Inside Miss Pippa’s, a charming new flower shop and wine bar in Brockton Village
Partners Adam Moco and Anton Levin met while they were both living in Portugal, on self-imposed sabbaticals from their regular lives. Moco’s a photographer and drag queen from Toronto, while Levin’s a Swedish florist who had been running a flower business in London for six years. They moved to Toronto in the summer of 2018, got married and decided to start a project together. They live in Brockton Village, and one morning when Anton was getting his morning espresso from the Brockton Haunt, he noticed the space next door was up for lease. He decided to jump on it, and they signed the lease this past January.
With Anton’s experience, they knew they wanted to open a flower shop, but decided to fill it with even more things they love. The result is a shop-slash-bar, combining flowers, gifts, wine and cheese—a concept that’s common in Europe, but still somewhat new to Toronto. The couple loves to entertain, and wanted to recreate the feeling of being in someone’s home. They spent the winter redecorating the shop with funky wallpaper and eclectic furniture and decor. Now, the cozy, stylish space is perfect for sipping a glass of Portuguese wine, browsing bouquets of wild flowers and sourcing a locally made housewarming gift. Here’s a look inside.
They called the place Miss Pippa’s, after their dog Pippa. It’s also an ode to drag queens: Adam’s drag name is Miss Moço, and he started a competition in Portugal called Miss Drag Lisboa. Anton didn’t have a plan for the decor. “I knew I liked stripes, and I went from there,” he said:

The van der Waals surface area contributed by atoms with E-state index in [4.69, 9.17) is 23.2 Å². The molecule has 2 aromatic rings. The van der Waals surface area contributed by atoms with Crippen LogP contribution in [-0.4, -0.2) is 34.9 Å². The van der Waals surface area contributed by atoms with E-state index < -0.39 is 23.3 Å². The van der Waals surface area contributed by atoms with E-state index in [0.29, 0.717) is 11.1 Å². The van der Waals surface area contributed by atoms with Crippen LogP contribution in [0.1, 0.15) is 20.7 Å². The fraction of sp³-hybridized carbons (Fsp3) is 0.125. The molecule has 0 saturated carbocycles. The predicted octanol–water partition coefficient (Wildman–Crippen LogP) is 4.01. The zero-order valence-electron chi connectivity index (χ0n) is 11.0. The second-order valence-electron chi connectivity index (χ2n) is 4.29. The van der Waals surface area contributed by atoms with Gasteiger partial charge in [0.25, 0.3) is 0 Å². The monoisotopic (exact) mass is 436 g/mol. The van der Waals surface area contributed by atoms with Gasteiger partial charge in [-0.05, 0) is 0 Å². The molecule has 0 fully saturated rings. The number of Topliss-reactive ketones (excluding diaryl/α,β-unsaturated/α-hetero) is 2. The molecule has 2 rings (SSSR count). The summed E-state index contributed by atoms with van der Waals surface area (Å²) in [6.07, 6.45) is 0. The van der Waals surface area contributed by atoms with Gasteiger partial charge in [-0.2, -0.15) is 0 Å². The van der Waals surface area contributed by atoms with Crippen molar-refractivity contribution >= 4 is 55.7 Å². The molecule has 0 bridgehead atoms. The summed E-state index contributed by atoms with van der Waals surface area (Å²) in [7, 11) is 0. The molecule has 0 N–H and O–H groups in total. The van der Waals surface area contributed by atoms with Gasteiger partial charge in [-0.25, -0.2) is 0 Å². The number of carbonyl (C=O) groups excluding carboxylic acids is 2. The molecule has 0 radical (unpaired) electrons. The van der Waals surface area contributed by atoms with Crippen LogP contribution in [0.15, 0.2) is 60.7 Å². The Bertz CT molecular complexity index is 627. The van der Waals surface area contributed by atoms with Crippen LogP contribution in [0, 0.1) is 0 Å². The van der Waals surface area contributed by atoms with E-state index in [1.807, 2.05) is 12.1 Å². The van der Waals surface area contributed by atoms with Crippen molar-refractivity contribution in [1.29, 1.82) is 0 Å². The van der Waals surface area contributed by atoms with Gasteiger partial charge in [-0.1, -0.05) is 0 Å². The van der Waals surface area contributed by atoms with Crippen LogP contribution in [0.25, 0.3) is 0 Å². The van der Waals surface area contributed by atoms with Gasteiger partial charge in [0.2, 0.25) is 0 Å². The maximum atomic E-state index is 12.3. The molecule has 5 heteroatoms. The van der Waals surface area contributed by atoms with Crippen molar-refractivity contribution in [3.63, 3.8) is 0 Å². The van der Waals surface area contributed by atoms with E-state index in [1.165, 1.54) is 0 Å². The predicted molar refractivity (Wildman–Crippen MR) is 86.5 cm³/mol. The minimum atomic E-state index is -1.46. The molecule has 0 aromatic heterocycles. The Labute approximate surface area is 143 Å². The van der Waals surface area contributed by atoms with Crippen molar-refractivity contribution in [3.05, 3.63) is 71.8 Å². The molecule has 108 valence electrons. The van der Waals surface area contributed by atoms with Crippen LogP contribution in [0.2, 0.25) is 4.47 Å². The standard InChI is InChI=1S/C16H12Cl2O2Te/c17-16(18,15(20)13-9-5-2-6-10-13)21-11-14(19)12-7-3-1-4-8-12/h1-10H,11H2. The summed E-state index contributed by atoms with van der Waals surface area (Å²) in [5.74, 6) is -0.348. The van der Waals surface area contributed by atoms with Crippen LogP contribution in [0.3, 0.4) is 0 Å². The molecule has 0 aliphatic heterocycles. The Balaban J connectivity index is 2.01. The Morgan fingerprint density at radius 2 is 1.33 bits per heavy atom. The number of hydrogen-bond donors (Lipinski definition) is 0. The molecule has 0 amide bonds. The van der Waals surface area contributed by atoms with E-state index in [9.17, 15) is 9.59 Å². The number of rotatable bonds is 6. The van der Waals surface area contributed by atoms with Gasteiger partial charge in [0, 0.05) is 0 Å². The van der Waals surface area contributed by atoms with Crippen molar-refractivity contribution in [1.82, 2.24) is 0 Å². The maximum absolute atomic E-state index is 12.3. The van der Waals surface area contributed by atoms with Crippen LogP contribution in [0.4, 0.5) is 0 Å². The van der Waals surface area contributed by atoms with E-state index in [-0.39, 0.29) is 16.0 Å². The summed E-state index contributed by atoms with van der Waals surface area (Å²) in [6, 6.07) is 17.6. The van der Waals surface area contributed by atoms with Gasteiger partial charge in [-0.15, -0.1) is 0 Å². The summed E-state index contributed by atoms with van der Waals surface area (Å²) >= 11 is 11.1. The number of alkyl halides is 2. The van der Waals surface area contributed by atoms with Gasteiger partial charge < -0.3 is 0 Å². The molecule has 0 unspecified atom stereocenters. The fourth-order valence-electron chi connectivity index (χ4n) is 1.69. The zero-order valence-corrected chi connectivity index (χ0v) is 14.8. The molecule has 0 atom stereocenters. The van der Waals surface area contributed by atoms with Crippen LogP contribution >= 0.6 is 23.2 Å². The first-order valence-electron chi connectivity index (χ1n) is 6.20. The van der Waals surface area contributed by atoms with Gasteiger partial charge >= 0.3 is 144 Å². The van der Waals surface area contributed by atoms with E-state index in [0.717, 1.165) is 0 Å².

This feature wall is a mix of Adam’s photography and their friends’ art:
Their floral aesthetic isn’t too put-together, which means visitors can find plenty of natural-looking blooms that will look perfectly rustic on a country table. “I don’t like anything pretentious,” says Anton:
The wine list is mostly from Portugal and France. They also serve cheese boards, fresh summer salads and snacks like homemade pickles:
The candies, on the other hand, are Swedish, and have been super-popular so far:
They buy vintage vases from markets to create their own planters:
This radio belonged to Adam’s grandfather:
Scrunchies by Saskatchewan artist Allie Kell have been a hit so far:
Apothenie’s candles are hand-poured in Toronto, using eco-friendly soy wax, essential oils and recycled containers:
Visitors can also buy vegetable tote bags and vintage school charts from San Francisco company Cavallini and Co.:
1158 College St., 647-479-6913, misspippas.com.